Comments about ‘Utah Lt. Gov. Greg Bell stepping down’

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Published: Monday, Sept. 16 2013 11:10 a.m. MDT

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DN Subscriber 2
SLC, UT

Greg Bell is a class act, and a thoughtful public servant, along with being an astute politician.

Although he is a bit more "moderate" than I like, I respect his sincerity and service and thank him for the many years he has given to working to make Utah a better state.

He has been a great employee for the State of Utah, and his performance here should earn him a great job which will pay a lot more, and based on his abilities, not his connections.

Best wishes!

John Valentine, Mike Waddoups or Margaret Dayton would be excellent replacements, or even Becky Lockhart.

Most Truthful and Patriotic
Layton, UT

.
Who gets to be 65 and finally figures out they are way over their heads in debt?

What's the deal there? You didn't get caught in the recession, Mr Bell, you were helping cause the housing bubble.
I'm just trying to figure out how he's forestalled payments for five years, when normal people lost their homes and investments.

What's the real reason, Mr Bell?
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homers
Provo, UT

Most Truthful and Patriotic should add "most cynical"

No One Of Consequence
West Jordan, UT

Retiring to go back to work because he can't afford to retire.

There's always Walmart....

Cats
Somewhere in Time, UT

Those who attack decent public servants are usually those who are sitting at home in their parents' basements with nothing better to do than criticize others. So sad.

TRUTH
Salt Lake City, UT

So the leadership driving the short bus here in Utah are trying to make money at 65 instead of retiring? That is an indicator of just how terrible Obamanomics has been to America! QE and Obamacare are disasters that are just beginning to come under scrutiny......no thanks to the liberal media!

micawber
Centerville, UT

I respect Greg Bell. He will be hard to replace. I hope he succeeds in his real estate endeavors.

Thanks for your service, Lieutenant Governor Bell.

rawlshea1
salt lake city, UT

Lt. Gov. Bell has served the State well under many trying circumstances. He is a man who is not afraid of making a decision and has demonstrated repeatedly his willingness to engage in discussions with those he does not agree with, an admirable and much needed characteristic in public servants. Utah should wish he and his family well.

NeilT
Clearfield, UT

I believe Waddoups is serving as a mission president. To cast stones at somebody because they have financial problems is pure hypocrisy. Put your own house in order and let Mr. Bell do what he thinks is in his own best interests.

InspectorC
Wasatch Front, UT

There are NOT enough good words in the English language to describe Greg Bell!! He's the cream of the crop. One of the finest people I've ever had the privilege of knowing. His many, many years of humble public service are a stellar example to any who would seek elective office or serve in our government.

I'm sorry to hear that he has sacrificed so much for our communities and state that he now finds himself in a financial pinch. Truly I am.

Best wishes, Greg!

Paul H
West Valley, UT

$110,000 a year and can't afford to retire? What does that say to everyone making less?

jhurst82
Holladay, UT

The majority of the state of UT makes less that $105,000 a year and somehow find a way to make ends meet. Are we supposed to feel sorry for a so called civil servant making more than us? Maybe a man who is unable to live within his own means and budget should never have been allowed to even have a voice on the state budget.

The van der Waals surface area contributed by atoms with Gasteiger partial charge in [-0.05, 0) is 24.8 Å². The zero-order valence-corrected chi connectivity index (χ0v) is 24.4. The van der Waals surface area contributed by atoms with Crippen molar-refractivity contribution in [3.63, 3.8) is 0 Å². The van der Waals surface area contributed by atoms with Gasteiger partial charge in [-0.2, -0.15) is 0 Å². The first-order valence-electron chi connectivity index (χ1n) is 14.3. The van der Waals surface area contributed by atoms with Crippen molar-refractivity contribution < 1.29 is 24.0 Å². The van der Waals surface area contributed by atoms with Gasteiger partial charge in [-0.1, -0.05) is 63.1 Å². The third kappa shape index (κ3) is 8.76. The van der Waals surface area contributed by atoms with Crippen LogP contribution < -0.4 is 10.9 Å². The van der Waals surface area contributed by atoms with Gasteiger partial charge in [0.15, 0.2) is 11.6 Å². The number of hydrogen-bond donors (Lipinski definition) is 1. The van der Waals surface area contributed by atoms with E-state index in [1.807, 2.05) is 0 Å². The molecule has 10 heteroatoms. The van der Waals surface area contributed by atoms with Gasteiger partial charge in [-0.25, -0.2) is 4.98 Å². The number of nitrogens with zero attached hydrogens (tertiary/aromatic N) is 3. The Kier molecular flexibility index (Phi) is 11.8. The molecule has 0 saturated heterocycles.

downunder
south jordan, UT

Please I WILL take that phony baloney job and its $105,000 salary and harrumph at all of Herbert's suggestions! That would be my retirement dream job! There has to be more to this story. Maybe he is going into home teaching on a permanent basis.

UTAttorney
Salt Lake, UT

The fact that he wants to make more money to meet his obligations is noble. He could have declared bankruptcy and the debt holders would have been out of luck, but he has integrity and paid what he owed. What an example! $102,000 may seem like a lot, but if you are making payments on commercial property with your salary, it can dwindle quickly. Good for you Greg Bell for not throwing your hands up and telling the lenders "too bad." I admire him more than I did before now.

InspectorC
Wasatch Front, UT

I can't believe all the know-it-all, cynical folks out there who love to spout off! You guys have no idea what you're talking about. 8)

You probably don't realize that the Gov and Lt. Gov, as elected in Utah, receive NO retirement bennies from the State Pension System.

And, Bell's current salary (a fraction of his true earning capacity) has nothing to do with any of this. Many people with greater incomes than his still end up with negligible nesteggs when they retire.

This real estate investment (that Bell is going to recover) IS quite possibly his retirement nestegg (via his business)! If he loses it, he will have nothing left to retire on.

Or.... perhaps he HAD built a substantial retirement nestegg over the course of his career/extensive public service, but was forced to draw it all out in order to honorably KEEP his business/investments afloat thru these lean years... rather than running from his contracts and commitments.

You have no clue what his circumstances are, so how about getting down off your high horse and stop judging so harshly.

Happy Valley Heretic
Orem, UT

Must of got that call to be a lobbyist.

Esquire
Springville, UT

Didn't he know last November what the job paid and the term of the office? Pulling a Palin?

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